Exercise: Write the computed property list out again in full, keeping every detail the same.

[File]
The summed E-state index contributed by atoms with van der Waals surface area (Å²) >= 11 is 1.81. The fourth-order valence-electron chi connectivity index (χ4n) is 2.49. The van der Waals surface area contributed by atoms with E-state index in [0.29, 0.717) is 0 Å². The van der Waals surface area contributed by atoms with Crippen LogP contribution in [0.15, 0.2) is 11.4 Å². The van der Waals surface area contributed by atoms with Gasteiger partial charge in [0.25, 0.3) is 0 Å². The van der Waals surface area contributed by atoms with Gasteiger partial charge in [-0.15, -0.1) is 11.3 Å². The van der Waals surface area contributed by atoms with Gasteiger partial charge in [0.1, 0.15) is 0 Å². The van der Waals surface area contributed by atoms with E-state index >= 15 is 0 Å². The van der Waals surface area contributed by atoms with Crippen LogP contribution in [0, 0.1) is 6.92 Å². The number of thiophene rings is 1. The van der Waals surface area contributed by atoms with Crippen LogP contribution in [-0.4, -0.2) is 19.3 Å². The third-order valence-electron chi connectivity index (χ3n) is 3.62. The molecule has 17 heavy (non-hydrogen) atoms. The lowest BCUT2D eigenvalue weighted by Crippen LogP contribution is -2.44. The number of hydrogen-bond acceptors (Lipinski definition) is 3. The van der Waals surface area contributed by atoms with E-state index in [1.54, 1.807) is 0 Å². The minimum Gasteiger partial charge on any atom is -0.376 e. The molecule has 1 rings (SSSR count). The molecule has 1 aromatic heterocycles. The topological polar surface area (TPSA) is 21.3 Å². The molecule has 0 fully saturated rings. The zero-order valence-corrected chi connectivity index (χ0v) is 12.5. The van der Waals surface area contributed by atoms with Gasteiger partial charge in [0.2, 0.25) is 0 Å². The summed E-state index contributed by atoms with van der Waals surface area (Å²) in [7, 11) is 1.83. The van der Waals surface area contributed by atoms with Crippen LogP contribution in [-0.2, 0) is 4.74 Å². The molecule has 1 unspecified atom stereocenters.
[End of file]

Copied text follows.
The summed E-state index contributed by atoms with van der Waals surface area (Å²) >= 11 is 1.81. The fourth-order valence-electron chi connectivity index (χ4n) is 2.49. The van der Waals surface area contributed by atoms with E-state index in [0.29, 0.717) is 0 Å². The van der Waals surface area contributed by atoms with Crippen LogP contribution in [0.15, 0.2) is 11.4 Å². The van der Waals surface area contributed by atoms with Gasteiger partial charge in [0.25, 0.3) is 0 Å². The van der Waals surface area contributed by atoms with Gasteiger partial charge in [-0.15, -0.1) is 11.3 Å². The van der Waals surface area contributed by atoms with Gasteiger partial charge in [0.1, 0.15) is 0 Å². The van der Waals surface area contributed by atoms with E-state index >= 15 is 0 Å². The van der Waals surface area contributed by atoms with Crippen LogP contribution in [0, 0.1) is 6.92 Å². The number of thiophene rings is 1. The van der Waals surface area contributed by atoms with Crippen LogP contribution in [-0.4, -0.2) is 19.3 Å². The third-order valence-electron chi connectivity index (χ3n) is 3.62. The molecule has 17 heavy (non-hydrogen) atoms. The lowest BCUT2D eigenvalue weighted by Crippen LogP contribution is -2.44. The number of hydrogen-bond acceptors (Lipinski definition) is 3. The van der Waals surface area contributed by atoms with E-state index in [1.54, 1.807) is 0 Å². The minimum Gasteiger partial charge on any atom is -0.376 e. The molecule has 1 rings (SSSR count). The molecule has 1 aromatic heterocycles. The topological polar surface area (TPSA) is 21.3 Å². The molecule has 0 fully saturated rings. The zero-order valence-corrected chi connectivity index (χ0v) is 12.5. The van der Waals surface area contributed by atoms with Gasteiger partial charge in [0.2, 0.25) is 0 Å². The summed E-state index contributed by atoms with van der Waals surface area (Å²) in [7, 11) is 1.83. The van der Waals surface area contributed by atoms with Crippen LogP contribution in [-0.2, 0) is 4.74 Å². The molecule has 1 unspecified atom stereocenters.